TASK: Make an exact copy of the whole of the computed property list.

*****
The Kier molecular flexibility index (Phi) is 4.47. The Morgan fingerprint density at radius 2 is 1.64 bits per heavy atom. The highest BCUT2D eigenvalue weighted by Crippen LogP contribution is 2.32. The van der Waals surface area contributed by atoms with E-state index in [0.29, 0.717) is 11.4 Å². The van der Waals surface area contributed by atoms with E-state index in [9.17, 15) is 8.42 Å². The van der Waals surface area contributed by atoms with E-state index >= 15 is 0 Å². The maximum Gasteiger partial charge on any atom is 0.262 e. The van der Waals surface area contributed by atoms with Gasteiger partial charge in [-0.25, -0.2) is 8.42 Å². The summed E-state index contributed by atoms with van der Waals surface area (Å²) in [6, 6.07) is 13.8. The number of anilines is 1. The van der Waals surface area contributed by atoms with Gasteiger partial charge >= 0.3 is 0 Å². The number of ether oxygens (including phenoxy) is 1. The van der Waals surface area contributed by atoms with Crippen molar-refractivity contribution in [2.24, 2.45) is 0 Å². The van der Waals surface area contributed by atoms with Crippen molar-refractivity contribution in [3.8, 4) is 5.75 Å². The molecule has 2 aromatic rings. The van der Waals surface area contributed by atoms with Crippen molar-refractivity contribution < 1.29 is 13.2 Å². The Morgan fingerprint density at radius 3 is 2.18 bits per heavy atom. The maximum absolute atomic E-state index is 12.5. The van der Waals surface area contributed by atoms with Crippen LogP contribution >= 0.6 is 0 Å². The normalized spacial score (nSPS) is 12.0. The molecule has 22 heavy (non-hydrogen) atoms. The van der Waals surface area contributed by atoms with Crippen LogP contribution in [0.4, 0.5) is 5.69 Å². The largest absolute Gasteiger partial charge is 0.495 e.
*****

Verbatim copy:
The Kier molecular flexibility index (Phi) is 4.47. The Morgan fingerprint density at radius 2 is 1.64 bits per heavy atom. The highest BCUT2D eigenvalue weighted by Crippen LogP contribution is 2.32. The van der Waals surface area contributed by atoms with E-state index in [0.29, 0.717) is 11.4 Å². The van der Waals surface area contributed by atoms with E-state index in [9.17, 15) is 8.42 Å². The van der Waals surface area contributed by atoms with E-state index >= 15 is 0 Å². The maximum Gasteiger partial charge on any atom is 0.262 e. The van der Waals surface area contributed by atoms with Gasteiger partial charge in [-0.25, -0.2) is 8.42 Å². The summed E-state index contributed by atoms with van der Waals surface area (Å²) in [6, 6.07) is 13.8. The number of anilines is 1. The van der Waals surface area contributed by atoms with Gasteiger partial charge >= 0.3 is 0 Å². The number of ether oxygens (including phenoxy) is 1. The van der Waals surface area contributed by atoms with Crippen molar-refractivity contribution in [2.24, 2.45) is 0 Å². The van der Waals surface area contributed by atoms with Crippen molar-refractivity contribution in [3.8, 4) is 5.75 Å². The molecule has 2 aromatic rings. The van der Waals surface area contributed by atoms with Crippen molar-refractivity contribution < 1.29 is 13.2 Å². The Morgan fingerprint density at radius 3 is 2.18 bits per heavy atom. The maximum absolute atomic E-state index is 12.5. The van der Waals surface area contributed by atoms with Crippen LogP contribution >= 0.6 is 0 Å². The normalized spacial score (nSPS) is 12.0. The molecule has 22 heavy (non-hydrogen) atoms. The van der Waals surface area contributed by atoms with Crippen LogP contribution in [0.4, 0.5) is 5.69 Å². The largest absolute Gasteiger partial charge is 0.495 e.